Main Menu

Toole’s compositions to be performed October 15-16

ISSUED: 6 October 2016
MEDIA CONTACT: Valerie Owens

SHEPHERDSTOWN, WV — A Winchester, Virginia, chamber choir will perform original compositions and arrangements by a Shepherd University professor during a concert later this month. Winchester Musica Viva will perform works by Dr. Georgiann Toole, associate professor of education, on Saturday, October 15, at 8 p.m., and Sunday, October 16, at 4 p.m. at Grace Evangelical Lutheran Church in Old Town Winchester. The concert, titled “A Composer of Our Own,” costs $15 for adults and is free for children 10 and under and students with an ID. Tickets will be available at the door.

The title of the concert comes from the fact that Toole has been a member of Winchester Musica Viva for more than 20 years, although she will not be performing during this concert. Instead, Toole will be in the audience watching others perform her work.

“I think a lot of things go through my mind when I listen to my works,” Toole said. “The first thing is that I’m always self-critical. For this concert, I’m sure that I’ll also feel a profound gratitude that musicians I respect wanted to take this on and found it was worth communicating this music to the audience.”

The concert will feature arrangements of folk songs, gospel tunes, and original compositions based on text by Emily Dickinson and Saadi, a 12th-century Persian mystic poet. There will also be an excerpt from the Evensong service she wrote for the Piedmont Singers of Middleburg, Virginia, for the group’s 2015 residency in York, England. Toole said the concert will offer a mix of acappella pieces, as well as several with piano and violin accompaniment. One piece is not sung at all—it is a violin and piano instrumental that has never been performed before and was inspired by a trip Toole took this past summer to Scotland.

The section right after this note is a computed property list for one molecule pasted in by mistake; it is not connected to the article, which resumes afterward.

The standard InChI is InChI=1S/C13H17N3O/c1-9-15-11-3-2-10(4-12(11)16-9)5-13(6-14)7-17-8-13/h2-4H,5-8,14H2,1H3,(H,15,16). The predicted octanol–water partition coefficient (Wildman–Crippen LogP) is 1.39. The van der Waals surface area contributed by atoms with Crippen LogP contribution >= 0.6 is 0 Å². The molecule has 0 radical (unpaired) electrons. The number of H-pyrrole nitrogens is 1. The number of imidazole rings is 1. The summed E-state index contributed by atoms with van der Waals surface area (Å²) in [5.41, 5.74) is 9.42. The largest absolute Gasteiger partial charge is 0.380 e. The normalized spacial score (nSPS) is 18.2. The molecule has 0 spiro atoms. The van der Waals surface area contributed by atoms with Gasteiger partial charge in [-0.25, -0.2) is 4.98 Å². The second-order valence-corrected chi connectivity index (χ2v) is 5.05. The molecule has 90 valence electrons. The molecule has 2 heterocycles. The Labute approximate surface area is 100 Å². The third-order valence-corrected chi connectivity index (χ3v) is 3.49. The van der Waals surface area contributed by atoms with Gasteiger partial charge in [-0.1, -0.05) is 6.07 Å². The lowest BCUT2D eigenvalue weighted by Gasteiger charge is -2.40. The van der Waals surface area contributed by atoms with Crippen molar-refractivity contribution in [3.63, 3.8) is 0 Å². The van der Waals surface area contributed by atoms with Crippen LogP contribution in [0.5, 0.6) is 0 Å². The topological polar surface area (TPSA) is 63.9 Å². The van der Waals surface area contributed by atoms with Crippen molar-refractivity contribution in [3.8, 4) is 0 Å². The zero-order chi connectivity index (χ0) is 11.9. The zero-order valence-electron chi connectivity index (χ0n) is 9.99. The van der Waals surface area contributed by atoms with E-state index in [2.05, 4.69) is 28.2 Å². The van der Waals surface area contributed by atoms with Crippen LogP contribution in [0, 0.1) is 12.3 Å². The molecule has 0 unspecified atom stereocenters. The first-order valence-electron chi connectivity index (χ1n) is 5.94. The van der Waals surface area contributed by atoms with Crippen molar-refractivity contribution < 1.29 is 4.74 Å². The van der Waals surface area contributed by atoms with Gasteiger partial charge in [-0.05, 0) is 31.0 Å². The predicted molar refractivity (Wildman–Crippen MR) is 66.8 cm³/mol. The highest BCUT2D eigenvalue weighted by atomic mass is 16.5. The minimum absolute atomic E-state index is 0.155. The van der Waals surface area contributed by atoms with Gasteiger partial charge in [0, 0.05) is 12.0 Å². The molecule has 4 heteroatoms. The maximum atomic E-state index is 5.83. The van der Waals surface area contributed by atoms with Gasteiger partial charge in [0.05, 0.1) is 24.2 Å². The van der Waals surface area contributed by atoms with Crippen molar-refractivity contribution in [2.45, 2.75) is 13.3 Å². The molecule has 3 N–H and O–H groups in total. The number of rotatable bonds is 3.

“I went up into the lakes, or lochs, and over and over you hear everybody’s interpretations of the origins of the ‘The Bonnie Banks o’ Loch Lomond,’” Toole said. “That tune was playing in my head for a while and I thought it might be kind of fun to play with that without the voices.”

Toole said that tune, titled “Highlands,” starts out with stark, spare musical lines reminiscent of the Scottish landscape, but gradually warms up.

“It moves into a good, old-fashioned, foot-stomping fiddle tune at the end,” she said. “I’m excited to hear that.”

Toole started arranging and composing during her first career. After graduating from Shepherd with a B.A. in music education, she worked as a public middle school music teacher. She said there was very little at the time that was written for choral groups that age.

“Middle school voices are tough,” she said. “There’s a lot of change. There’s a limited singing range for some kids, but they still need challenges and they need to learn to stretch musically. It was frustrating to find so little quality music for them that would help them to develop their voices and also be interesting enough to keep them motivated.”

Ever since, Toole has arranged and composed music for any group she’s been involved with.

“Whether it was a church choir, community choir, or school choir, I’ve always found myself filling in gaps in the concert by writing pieces,” she said. “Now groups beyond those with whom I work are requesting my pieces. That’s an honor.”

For more information about the concert, visit

Listen to the interview HERE.

— 30 —